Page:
[ANALYSIS] Salvini vs Muscat: How the Maltese PM grapples with Gonzi’s pre-2013 problem

JAMES DEBONO analyses what lies behind the latest clash between Malta and Italy over the fate of 629 migrants stranded on the Aquarius and why the situation is likely to escalate in the future

Turning down poor migrants may be a hard sell for a country which sells passports to the global rich
Turning down poor migrants may be a hard sell for a country which sells passports to the global rich

Since 2013 Malta has been spared from boat arrivals thanks to an agreement with centre-left governments led by Enrico Letta, Matteo Renzi and Paolo Gentiloni who accepted to take responsibility for all migrants rescued in Malta’s “search and rescue area”.

But following elections in spring a new government was formed between the anti-immigrant Lega and the anti-establishment 5 Star Movement.

One of the casualties of this political earthquake was the informal agreement, which stopped boat arrivals to Malta.

Basically the situation reverted to that before 2013.

Underlying the dispute between Malta and Italy was the latter’s insistence that Malta should take in all immigrants rescued in its oversized search and rescue area: at some 250,000 square kilometres, roughly the size of Great Britain, spanning from Tunisia to Greece. Malta has always insisted that rescued migrants should be taken to the closest safe port of call, which in many cases would be Lampedusa, even if the migrants had been saved in Malta’s SAR.

This means that in the absence of an agreement resolving this long-standing dispute, Malta and Italy are destined to remain at loggerheads.

This is because Lampedusa will always remain the nearest ‘port of call’ for immigrants rescued by ships run by NGOs like Medicines Sans Frontier (Doctors without borders) operating on the edge of Libya’s search and rescue zone.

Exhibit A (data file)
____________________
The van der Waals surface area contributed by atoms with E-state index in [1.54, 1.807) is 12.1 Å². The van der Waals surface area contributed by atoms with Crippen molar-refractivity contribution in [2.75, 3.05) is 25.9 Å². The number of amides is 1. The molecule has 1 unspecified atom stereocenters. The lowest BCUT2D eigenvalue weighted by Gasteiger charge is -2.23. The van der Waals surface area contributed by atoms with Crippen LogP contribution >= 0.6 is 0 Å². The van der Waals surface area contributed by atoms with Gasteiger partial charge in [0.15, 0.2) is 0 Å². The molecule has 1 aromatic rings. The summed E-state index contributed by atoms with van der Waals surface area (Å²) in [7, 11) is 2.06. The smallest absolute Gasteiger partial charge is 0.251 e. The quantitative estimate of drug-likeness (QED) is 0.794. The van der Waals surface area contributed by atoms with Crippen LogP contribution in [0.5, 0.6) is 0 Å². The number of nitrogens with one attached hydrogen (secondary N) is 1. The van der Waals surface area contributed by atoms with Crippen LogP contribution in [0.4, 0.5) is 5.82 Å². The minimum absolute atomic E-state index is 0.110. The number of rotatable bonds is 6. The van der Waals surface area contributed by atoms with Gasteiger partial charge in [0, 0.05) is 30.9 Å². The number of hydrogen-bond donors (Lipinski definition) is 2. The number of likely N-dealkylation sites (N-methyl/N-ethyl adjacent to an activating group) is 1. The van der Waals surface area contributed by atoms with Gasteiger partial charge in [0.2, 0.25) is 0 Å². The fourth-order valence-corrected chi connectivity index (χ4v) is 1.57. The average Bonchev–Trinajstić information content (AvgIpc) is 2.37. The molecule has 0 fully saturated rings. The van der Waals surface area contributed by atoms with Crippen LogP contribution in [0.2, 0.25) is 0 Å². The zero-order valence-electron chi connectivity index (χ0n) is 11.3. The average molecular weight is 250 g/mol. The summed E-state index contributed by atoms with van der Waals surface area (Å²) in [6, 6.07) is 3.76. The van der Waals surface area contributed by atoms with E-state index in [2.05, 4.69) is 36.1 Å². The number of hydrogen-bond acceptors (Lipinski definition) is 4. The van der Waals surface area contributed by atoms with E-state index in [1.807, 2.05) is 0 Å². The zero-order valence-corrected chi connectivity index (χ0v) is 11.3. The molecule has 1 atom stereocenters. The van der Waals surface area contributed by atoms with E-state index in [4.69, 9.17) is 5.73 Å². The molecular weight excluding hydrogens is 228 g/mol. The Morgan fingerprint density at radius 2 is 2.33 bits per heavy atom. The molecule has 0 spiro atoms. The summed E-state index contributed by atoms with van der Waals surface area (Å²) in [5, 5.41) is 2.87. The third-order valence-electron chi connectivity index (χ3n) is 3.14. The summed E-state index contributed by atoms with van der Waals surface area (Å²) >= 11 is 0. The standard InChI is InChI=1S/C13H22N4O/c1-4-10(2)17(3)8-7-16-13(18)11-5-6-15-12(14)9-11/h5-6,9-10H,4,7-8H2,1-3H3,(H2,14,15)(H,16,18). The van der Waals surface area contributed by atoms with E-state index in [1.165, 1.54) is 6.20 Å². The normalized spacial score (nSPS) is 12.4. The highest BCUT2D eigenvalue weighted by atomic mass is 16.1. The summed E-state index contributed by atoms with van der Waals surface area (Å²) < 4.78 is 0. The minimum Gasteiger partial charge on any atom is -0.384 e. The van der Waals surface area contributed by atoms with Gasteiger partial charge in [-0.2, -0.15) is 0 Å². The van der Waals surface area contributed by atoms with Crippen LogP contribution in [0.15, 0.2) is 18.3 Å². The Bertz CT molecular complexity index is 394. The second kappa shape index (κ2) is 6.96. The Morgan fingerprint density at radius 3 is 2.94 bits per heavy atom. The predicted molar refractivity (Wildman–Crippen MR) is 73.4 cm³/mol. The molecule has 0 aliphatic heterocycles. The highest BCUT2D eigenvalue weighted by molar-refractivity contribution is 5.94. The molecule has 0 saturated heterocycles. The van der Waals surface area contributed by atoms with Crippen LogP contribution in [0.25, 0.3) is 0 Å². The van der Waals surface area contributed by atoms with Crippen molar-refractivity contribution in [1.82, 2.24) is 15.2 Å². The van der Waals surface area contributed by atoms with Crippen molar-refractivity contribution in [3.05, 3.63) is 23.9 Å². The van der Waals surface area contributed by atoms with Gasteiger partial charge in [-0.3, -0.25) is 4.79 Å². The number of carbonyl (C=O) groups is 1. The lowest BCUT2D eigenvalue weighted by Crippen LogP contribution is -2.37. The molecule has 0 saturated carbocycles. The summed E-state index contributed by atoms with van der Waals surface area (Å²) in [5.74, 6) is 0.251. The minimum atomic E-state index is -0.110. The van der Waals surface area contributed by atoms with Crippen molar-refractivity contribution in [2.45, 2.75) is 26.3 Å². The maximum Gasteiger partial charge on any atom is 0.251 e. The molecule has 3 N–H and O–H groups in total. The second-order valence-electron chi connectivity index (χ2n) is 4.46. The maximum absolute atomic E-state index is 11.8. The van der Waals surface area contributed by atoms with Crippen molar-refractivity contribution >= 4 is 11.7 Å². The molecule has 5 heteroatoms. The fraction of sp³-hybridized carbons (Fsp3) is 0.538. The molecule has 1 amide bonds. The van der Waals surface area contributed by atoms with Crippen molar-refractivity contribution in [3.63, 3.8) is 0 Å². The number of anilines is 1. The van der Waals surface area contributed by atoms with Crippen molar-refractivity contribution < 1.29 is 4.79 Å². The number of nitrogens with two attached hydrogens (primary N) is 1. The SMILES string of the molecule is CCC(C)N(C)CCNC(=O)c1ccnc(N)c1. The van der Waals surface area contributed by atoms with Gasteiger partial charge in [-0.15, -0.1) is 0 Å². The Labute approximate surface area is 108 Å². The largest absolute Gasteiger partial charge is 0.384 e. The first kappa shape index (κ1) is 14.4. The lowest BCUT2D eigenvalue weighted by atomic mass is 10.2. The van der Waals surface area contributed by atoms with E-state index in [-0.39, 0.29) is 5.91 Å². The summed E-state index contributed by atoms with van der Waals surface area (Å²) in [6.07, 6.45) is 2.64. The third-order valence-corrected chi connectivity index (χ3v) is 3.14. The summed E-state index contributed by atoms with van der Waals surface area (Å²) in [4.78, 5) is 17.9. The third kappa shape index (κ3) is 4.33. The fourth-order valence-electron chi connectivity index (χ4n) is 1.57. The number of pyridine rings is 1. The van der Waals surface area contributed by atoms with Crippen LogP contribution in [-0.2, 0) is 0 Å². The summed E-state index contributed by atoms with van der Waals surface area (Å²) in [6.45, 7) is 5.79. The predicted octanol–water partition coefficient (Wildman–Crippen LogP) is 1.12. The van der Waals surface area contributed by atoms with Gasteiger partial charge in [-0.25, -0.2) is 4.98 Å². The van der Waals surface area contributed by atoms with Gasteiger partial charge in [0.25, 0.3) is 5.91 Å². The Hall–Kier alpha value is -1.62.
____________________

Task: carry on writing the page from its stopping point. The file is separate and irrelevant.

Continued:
In the absence of these NGO ships, it is also very likely that tragedies like the 2015 tragedy which saw 700 migrants drowning just outside Libyan waters, could recur.

The only difference between now and the pre-2013 days is that the Lega is even stronger, no longer subjugated to Silvio Berlusoni, who had a moderating influence on the Lega’s former Home Affairs Minister Roberto Maroni,

It was only after a four-day standoff and a telephone conversation between Gonzi and Silvio Berlusconi, that Italy’s Justice Minister Roberto Maroni gave in to accept 140 migrants stranded on the high seas on the Turkish cargo ship Pinar E, into Lampedusa in April 2009.

A second major standoff took place in April 2011 when a boat of 171 immigrants was rescued by the AFM near Lampedusa. The Italian authorities refused entry, forcing the Maltese vessel to bring the migrants into Malta. Joseph Muscat actually praised Italy for defending its national interest by blocking the boat’s entry.

Ironically, back in 2013 Muscat’s refusal to accept a tanker (The Salamis) carrying 102 migrants rescued at sea in the Libyan search and rescue region, was praised in the Lega’s newspaper La Padania, which carried a headline on its front page which read: “C’e’ chi dice no” (Some say no).

In situations where each country seeks to defend its own ‘national interest’ there is little room for ‘burden sharing.’
In situations where each country seeks to defend its own ‘national interest’ there is little room for ‘burden sharing.’

Why is a European solution unlikely?

Malta and Italy are traditionally strong advocates of reforming the EU’s migration policies. In his first speech in office, Italy’s new Prime Minister, Giuseppe Conte, called for the “obligatory” and “automatic” redistribution among EU member states of asylum seekers being processed in Italy. Current rules put the ‘burden’ on those receiving the influx. Therefore, one possible solution to the current impasse is that of Italy and Malta making a common front in Europe.

Yet Salvini himself may realise that the right-wing tide of which he is one of the main representatives will make burden sharing between European partners even more unlikely.

For it is extremely unlikely that right-wing populists in Hungary and Austria will accept migrants rescued by Italy and Malta.   

For how can Salvini expect fellow far rightists to accept migrants rescued in the central Mediterranean when they had blocked their borders to Syrian refugees coming from the Balkans?

In situations where each country seeks to defend its own ‘national interest’ there is little room for ‘burden sharing.’